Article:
JP Morgan Launches Development Finance Institution


J.P. Morgan today announced the creation of the J.P. Morgan Development Finance Institution (DFI) to expand its development-oriented financing activities in emerging markets. In consultation with leading development institutions, J.P. Morgan has created rules-based criteria to help identify business activities and opportunities that generate both financial and developmental returns.

“By defining eligible transactions and anticipating their impact, we can help attract much-needed private investment to developing countries,” said Daniel Pinto, Co-President of JPMorgan Chase and CEO of the Corporate & Investment Bank. “Our aim is to increase engagement with clients and investors interested in financing critical projects and transactions in emerging markets.”

Leading J.P. Morgan’s new effort is Faheen Allibhoy, a seasoned manager and investment professional with deep experience in emerging markets and development finance. Allibhoy, who will be based in New York, had an 18-year career at the International Finance Corporation, most recently as Country Manager responsible for operations and client relationships in West Africa. Daniel Zelikow, Global Head of J.P. Morgan’s Public Sector Group and Co-Head of the Infrastructure Finance and Advisory practice, will chair the DFI’s governing board.

“It’s an honor and privilege to join J.P. Morgan’s DFI,” said Allibhoy. “J.P. Morgan’s global scale, expertise, and suite of financing capabilities provide an excellent platform to make a real difference in emerging markets.”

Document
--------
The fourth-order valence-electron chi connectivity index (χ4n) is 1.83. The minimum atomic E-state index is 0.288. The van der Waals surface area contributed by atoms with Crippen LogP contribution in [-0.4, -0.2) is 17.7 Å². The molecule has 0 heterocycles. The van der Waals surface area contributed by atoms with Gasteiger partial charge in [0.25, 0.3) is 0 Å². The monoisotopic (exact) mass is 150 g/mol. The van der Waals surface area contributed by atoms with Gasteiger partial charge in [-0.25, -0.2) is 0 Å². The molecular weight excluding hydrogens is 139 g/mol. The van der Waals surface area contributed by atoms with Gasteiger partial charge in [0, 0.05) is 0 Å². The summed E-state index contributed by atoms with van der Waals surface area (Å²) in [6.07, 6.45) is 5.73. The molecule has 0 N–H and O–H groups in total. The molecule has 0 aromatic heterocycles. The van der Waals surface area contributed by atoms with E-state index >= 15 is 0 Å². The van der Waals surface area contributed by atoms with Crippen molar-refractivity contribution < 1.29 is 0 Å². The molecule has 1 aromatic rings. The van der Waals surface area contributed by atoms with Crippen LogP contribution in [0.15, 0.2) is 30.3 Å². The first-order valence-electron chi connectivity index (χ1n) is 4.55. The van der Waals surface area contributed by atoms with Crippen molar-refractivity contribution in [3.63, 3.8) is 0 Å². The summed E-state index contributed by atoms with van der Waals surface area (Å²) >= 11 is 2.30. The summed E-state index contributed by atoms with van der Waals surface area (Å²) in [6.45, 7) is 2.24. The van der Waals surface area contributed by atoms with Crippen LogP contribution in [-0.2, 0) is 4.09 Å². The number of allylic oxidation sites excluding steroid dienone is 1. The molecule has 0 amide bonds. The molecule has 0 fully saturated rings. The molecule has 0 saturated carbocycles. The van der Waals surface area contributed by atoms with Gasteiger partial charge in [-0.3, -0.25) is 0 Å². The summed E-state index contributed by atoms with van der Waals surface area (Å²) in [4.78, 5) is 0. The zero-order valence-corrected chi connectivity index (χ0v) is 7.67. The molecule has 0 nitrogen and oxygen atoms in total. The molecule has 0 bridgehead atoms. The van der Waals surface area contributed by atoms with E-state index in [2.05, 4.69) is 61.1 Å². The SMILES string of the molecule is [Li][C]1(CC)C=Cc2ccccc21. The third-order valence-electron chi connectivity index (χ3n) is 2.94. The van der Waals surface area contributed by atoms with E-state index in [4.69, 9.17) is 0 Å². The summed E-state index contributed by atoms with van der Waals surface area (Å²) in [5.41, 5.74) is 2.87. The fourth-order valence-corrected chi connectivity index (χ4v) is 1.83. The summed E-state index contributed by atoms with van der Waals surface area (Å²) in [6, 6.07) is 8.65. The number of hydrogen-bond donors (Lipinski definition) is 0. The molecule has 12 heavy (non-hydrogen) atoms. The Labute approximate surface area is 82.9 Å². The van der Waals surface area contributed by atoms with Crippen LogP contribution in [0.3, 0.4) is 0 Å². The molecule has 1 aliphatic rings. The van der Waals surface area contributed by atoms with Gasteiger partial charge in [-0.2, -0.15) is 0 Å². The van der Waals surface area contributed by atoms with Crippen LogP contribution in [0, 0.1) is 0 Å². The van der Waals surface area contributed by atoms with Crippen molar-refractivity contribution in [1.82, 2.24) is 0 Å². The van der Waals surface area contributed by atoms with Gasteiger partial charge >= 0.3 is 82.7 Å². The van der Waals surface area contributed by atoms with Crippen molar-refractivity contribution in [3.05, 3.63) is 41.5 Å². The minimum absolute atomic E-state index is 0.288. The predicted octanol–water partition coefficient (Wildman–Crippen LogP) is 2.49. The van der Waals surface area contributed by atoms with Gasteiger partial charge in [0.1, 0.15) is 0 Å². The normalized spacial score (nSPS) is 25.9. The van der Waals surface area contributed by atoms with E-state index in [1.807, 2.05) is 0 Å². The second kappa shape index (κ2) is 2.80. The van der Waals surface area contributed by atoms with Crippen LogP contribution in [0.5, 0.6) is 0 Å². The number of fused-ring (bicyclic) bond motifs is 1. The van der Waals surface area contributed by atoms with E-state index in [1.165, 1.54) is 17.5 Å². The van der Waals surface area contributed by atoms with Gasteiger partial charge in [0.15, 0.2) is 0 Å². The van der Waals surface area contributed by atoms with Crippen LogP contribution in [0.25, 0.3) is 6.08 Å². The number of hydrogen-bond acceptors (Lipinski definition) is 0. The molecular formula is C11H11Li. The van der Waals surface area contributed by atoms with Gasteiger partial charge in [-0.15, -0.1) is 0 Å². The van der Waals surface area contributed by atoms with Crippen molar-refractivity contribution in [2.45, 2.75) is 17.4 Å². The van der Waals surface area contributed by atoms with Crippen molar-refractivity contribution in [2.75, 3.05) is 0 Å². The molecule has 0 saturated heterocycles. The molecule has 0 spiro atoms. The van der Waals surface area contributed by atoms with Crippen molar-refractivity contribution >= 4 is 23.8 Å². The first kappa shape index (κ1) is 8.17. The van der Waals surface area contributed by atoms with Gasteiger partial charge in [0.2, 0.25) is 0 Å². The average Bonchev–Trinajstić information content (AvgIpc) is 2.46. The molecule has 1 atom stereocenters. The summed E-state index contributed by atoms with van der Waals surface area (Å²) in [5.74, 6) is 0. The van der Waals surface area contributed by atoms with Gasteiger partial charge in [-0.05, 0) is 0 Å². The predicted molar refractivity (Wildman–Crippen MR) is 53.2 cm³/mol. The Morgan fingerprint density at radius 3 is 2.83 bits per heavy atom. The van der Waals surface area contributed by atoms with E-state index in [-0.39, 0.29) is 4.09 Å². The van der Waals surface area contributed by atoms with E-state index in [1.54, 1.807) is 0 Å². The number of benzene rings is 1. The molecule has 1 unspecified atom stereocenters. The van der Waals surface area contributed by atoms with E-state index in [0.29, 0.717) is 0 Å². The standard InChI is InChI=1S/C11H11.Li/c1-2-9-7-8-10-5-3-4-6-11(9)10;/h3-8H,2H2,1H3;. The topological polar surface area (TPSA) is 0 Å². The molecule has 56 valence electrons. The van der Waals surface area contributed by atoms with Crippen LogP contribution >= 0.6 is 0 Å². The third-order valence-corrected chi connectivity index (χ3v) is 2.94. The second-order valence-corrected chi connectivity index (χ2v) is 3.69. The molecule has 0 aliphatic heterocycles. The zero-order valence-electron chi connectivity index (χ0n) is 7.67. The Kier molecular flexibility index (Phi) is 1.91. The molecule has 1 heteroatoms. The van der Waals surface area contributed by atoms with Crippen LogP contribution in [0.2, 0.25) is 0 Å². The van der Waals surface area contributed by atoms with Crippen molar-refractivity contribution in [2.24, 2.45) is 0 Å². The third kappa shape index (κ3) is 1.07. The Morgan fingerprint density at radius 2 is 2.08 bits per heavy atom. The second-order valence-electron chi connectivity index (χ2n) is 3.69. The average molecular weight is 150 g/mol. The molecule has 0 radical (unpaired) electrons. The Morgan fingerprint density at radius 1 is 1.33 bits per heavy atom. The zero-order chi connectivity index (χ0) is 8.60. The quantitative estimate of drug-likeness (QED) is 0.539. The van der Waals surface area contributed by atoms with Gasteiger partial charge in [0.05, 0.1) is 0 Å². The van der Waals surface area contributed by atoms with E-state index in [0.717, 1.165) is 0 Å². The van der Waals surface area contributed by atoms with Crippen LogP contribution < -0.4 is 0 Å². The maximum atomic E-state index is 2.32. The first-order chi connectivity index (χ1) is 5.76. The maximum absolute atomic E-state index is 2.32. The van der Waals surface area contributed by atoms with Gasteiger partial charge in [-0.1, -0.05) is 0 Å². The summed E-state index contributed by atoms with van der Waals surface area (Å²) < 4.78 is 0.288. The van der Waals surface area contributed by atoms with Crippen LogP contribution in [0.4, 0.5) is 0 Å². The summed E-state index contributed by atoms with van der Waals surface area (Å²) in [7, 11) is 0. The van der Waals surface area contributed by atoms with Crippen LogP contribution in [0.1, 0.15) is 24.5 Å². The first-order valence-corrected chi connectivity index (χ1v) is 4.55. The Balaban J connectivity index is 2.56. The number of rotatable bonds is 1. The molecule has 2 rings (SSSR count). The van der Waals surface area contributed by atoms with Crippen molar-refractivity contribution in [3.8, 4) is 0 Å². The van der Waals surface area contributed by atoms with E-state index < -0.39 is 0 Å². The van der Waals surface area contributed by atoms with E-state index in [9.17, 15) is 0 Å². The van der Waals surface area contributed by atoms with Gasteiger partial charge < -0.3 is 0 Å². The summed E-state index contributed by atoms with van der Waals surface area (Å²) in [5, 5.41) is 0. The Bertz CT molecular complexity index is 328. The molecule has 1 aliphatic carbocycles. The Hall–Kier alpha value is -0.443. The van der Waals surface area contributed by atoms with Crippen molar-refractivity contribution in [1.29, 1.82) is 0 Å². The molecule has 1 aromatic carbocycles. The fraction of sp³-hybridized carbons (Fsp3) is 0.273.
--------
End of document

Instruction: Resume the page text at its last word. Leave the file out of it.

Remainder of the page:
The United Nations estimates that achieving the Sustainable Development Goals – which seek to address basic infrastructure, food security, climate change, health, and education – by 2030 will require $5 to $7 trillion per year, with an annual investment gap of about $2.5 trillion in developing countries. By galvanizing private capital towards this ambition, the J.P. Morgan DFI aims to help narrow the funding gap.

With its newly-launched Development Finance Institution, J.P. Morgan expects to attract additional investment into emerging economies – including connecting philanthropic or concessional funds with private capital to spur investment through blended finance models.

In 2019 alone, J.P. Morgan served clients in 82 of the 144 World Bank-eligible borrowing countries. The DFI estimates that J.P. Morgan will be able to finance development activities valued at more than $100 billion annually from investment banking transactions alone, with additional contributions from its markets businesses. The J.P. Morgan DFI intends to work with existing clients, both governments and those in the private sector, as well as prospective clients across the capital markets.

Source: JP Morgan

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